As I watched the roll-out of Kentucky Sen. Rand Paul's bid for the Republican presidential nomination last week, I thought I was about to see him announce that he was changing his party affiliation.
The first three or four people on stage were either black or Hispanic. The rest were young white women. I don't recall that happening for a Republican candidate since that party welcomed all the Dixiecrat segregationists into its ranks.
Former Oklahoma Republican Rep. J.C. Watts was the emcee of sorts, and Watts was followed by another black man, Jerry Stephenson, pastor of Midwest Church of Christ in Louisville.
In a caricature of a black preacher, and to the delight of the crowd, Stephenson thunderously said he was an Independent and urged all Independents to support Paul.
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Wow. Maybe, as he claims, Paul is a "different kind of Republican."
I definitely agree with Paul's stance to change the criminal justice system, and I'm not hearing many other Republicans talking about that.
He also has visited Howard University, a predominantly black campus, and the inner city, touting enrichment programs and education reform. He didn't have a great deal of success but, then, it was more than most Republicans have achieved.
Still, I came away from that Hollywood-like show feeling unsure about the man. I just wasn't certain another shoe wouldn't drop, as it did in Louisville in 2010, when he visited The Courier-Journal after winning the Republican nomination for Senate. He said then that privately owned businesses should be allowed to discriminate, as abhorrent as that might be to Paul and others.
The dropping shoe didn't take very long. The next day, he was prickly on NBC's Today show when a litany of his flip-flops was recited to him. And later, when his abortion stance was questioned, impudence flared again.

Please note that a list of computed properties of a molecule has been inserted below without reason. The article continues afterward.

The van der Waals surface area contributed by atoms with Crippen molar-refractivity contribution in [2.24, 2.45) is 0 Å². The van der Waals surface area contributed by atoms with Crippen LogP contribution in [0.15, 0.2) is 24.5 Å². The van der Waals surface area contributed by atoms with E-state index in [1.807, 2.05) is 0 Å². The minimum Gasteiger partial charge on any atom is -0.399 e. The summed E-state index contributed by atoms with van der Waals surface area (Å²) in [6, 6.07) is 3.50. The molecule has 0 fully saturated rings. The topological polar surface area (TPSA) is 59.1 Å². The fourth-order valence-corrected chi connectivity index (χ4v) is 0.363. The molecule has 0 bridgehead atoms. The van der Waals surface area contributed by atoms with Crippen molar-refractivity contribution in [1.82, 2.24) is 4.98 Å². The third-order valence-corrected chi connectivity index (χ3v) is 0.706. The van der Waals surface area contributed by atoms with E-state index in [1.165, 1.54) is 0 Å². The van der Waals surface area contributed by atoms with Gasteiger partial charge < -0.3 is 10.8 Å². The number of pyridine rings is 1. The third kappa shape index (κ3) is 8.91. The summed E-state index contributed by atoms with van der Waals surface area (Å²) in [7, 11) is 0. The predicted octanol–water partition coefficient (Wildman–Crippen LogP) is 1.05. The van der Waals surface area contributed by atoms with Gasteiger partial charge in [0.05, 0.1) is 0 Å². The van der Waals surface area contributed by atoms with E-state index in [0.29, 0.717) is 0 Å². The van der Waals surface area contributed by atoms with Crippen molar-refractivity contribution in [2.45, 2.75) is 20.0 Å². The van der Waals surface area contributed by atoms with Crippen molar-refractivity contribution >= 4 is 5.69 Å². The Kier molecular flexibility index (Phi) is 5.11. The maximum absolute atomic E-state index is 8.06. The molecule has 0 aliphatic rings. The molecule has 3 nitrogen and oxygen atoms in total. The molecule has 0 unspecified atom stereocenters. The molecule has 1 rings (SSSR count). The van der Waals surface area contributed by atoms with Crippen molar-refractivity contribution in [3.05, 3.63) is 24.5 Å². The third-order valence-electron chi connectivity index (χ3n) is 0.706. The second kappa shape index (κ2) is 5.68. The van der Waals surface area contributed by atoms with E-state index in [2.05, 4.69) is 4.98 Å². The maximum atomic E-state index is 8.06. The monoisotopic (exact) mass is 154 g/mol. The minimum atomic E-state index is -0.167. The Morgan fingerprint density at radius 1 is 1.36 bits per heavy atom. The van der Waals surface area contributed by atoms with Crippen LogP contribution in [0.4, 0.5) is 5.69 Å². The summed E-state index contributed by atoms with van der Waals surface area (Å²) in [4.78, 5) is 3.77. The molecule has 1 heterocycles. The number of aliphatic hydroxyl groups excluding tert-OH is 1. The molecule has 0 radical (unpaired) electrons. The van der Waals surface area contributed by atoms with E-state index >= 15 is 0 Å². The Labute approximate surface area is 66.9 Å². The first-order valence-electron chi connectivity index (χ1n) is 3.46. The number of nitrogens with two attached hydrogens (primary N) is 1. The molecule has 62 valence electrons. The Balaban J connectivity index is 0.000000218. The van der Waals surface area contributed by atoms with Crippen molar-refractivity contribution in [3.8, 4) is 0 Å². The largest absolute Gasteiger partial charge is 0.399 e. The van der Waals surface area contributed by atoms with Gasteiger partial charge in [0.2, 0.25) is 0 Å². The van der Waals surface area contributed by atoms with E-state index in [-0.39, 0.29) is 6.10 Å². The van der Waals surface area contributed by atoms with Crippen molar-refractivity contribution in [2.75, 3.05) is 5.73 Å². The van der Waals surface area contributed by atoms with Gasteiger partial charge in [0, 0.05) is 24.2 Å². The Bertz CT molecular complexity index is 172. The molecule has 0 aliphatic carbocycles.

While the simulated coronation went well in Louisville, Paul didn't handle being questioned by journalists too well.
When some accused him of having a problem with women reporters, the ones he dissed by talking over them, Paul said he is prickly with men and women in the media when they editorialize instead of asking direct questions.
Pointing out the numerous times Paul has changed his positions on issues isn't what journalism schools would define as editorializing, however. If you choose to be in the national news, trying to appeal to a national audience so you can capture the highest office on the national landscape, you can't be that prickly and successful at the same time.
Paul knows that. Maybe that is why he is maneuvering changes within the state Republican Party to run for two offices at the same time.
Hedging your bet indicates a little doubt.
Paul is joined on the Republican side by Sen. Ted Cruz of Texas, a fringe candidate at best, who was born in Canada to an American mother. No one seems to be making a big deal about this. Cruz announced his intentions in March.
Sen. Marco Rubio of Florida was also expected to throw his hat in the Republican ring with an announcement set for late Monday. If he does, he will resign his Senate seat, since Florida law prohibits candidates from running for two offices at the same time. Unlike Paul, he doesn't seem to have any end runs planned to circumvent that law.
"I think, by and large," Rubio said April 1, "when you choose to do something as big as (seeking the presidency), you've really got to be focused on that and not have an exit strategy."
That is refreshing.
Cruz and Rubio would be vying to become our first Hispanic president.
On the Democratic side, the announcement from former Secretary of State Hillary Rodham Clinton was far less of a production this past weekend. It was simply a video and promises to visit with folks in small groups around the country. That means we won't get to see her prickly side when it comes to the media for a couple of weeks.
Clinton wants to be this nation's first woman president.
Now all we're waiting for is an announcement from former Florida Gov. Jeb Bush, and maybe Vice President Joe Biden.
If any of those candidates joins with Paul in addressing the needs of ex-offenders and changing our judicial system, then I would count that as a victory for Paul even if he bows out. If any of the candidates talk more seriously about a living wage, social equity issues and programs for the poor, I'd count that as a victory for voters.
But if all we're going to be privy to is a continuation of the name-calling, fear-mongering and conspiracy theories that we've already seen, then this is going to be a long election season.
In that latter case, we journalists should hone our questioning to get at the issues candidates try to side-step, no matter how prickly they become.